|week 48||0.41 (0.24)||+0.13 (0.24)||0.54(1.20 to 0.12)||0.106|
|week 72||0.97 (0.32)||0.10 (0.32)||0.87(1.75 to 0.01)||0.052|
Pharmacokinetic substudy: drug levels in iPrEx
The nested case-control pharmacokinetic substudy in iPrEx matched samples from 34 newly infected participants to 43 controls who remained HIV-negative. The group tested for tenofovir diphosphate and FTC-triphosphate (the active moieties of tenofovir and FTC) in blood plasma and stored PBMCs.
The results were important in demonstrating a strong correlation between presence of active drug and risk of infection/protection (present in 9% of cases vs 51% of controls, p<0.001). Importantly, this was able to show >95% concordance between paired plasma and PBMC samples.
In the presentation at CROI, Peter Anderson presented pharmacokinetic results that were independently associated with detectable drug levels. 
This included study site region (97% for US vs 50% for non-US participants, p<0.0001), age (73% in 25 year olds vs 44% in under 25 year olds, p<0.001) recent sexual activity (73% with recent high risk URAI vs 59% without UAI vs 35% no activity within 12 weeks, p=0,003).
The open-label phase of the iPrEx study will include real-time drug level and adherence analysis that will help increase the understanding of drug concentration associated with protection.
The drug level test used in these studies was sensitive enough to drug use within the previous two weeks if the person was already at study state levels, but this period would have been shorter for sporadic adherence.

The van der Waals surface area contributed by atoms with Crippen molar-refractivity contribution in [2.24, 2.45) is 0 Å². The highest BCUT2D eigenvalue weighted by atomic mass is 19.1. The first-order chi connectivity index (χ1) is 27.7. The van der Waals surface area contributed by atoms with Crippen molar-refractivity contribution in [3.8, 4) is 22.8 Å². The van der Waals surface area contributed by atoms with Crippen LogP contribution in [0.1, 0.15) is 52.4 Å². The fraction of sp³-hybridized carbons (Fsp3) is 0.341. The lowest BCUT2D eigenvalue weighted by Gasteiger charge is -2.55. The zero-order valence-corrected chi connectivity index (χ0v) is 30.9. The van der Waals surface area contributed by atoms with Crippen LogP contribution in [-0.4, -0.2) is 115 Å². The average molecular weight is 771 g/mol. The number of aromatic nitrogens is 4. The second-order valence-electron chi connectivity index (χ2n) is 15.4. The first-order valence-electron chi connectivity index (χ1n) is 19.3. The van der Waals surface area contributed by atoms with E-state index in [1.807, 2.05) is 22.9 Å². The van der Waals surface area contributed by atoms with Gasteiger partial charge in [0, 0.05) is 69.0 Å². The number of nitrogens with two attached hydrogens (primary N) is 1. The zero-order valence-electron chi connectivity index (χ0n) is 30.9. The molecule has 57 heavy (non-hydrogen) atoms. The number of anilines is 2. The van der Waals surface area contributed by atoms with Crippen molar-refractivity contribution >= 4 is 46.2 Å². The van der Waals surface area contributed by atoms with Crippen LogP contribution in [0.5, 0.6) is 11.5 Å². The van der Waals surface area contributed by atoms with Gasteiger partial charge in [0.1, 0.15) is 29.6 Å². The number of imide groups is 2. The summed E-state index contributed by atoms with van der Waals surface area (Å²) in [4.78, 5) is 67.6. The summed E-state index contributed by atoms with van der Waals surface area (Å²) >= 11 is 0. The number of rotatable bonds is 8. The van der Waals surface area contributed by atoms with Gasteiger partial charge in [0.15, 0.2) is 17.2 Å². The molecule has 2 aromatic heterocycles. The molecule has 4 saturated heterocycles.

The relationship between drug levels and degree of protection are a crucial aspect of how and whether PrEP will find a role in prevention strategies.
Intracellular drug levels following single doses of tenofovir/FTC were reported from seven HIV-negative volunteers (5 women, 2 men) in a poster from the same study group. 
Tenofovir-DP levels were as expected in plasma but reduced in PBMCs: they were only 15% of those expected at steady state dosing and were only 35% of the levels seen in primate studies. FTC-TP levels achieved 30% of those expected at steady state but were similar to single-dose primate studies.
The clinical results from iPrEx may not have required the optimum levels achieved at steady state from daily dosing but current analysis are unable to show this.
It would seem to be important to prioritise this aspect of protection in animal studies to further inform the likely protection in humans from weekly or twice-weekly dosing.
Unless mentioned otherwise, all references are to the Programme and Abstracts of the 18th Conference on Retroviruses and Opportunistic Infections, 28 February – 2 March 2011, Boston.
Webcasts are available at the following link:
- Grant R et al. Pre-exposure Chemoprophylaxis for Prevention of HIV among Trans-women and MSM: iPREx Study. 18th CROI, 2011. Oral abstract 92.
- Grant RM et al. Preexposure chemoprophylaxis for HIV prevention in men who have sex with men. NEJM. 23 November 2010 (10.1056/NEJMoa1011205). Free access:
- Liu A et al. BMD loss in HIV-negative men participating in a TDF PrEP clinical trial in San Francisco. 18th CROI, 2011. Oral abstract 93.
- Mulligan K et al. Effects of FTC/TDF on bone mineral density in seronegative men from 4 continents: DEXA results of the global iPrEx study.18th CROI, 2011. Oral abstract 94LB.
- Anderson P et al. Interpreting Detection Rates of Intracellular FTC-TP and TFV-DP: The iPrEx Trial. 18th CROI, 2011. Oral abstract 96LB.
- Anderson P et al. Single-dose pharmacokinetic profile of intracellular TFV-DP and FTC-TP in HIV-negative volunteers. 18th CROI, 2011. Poster abstract 641,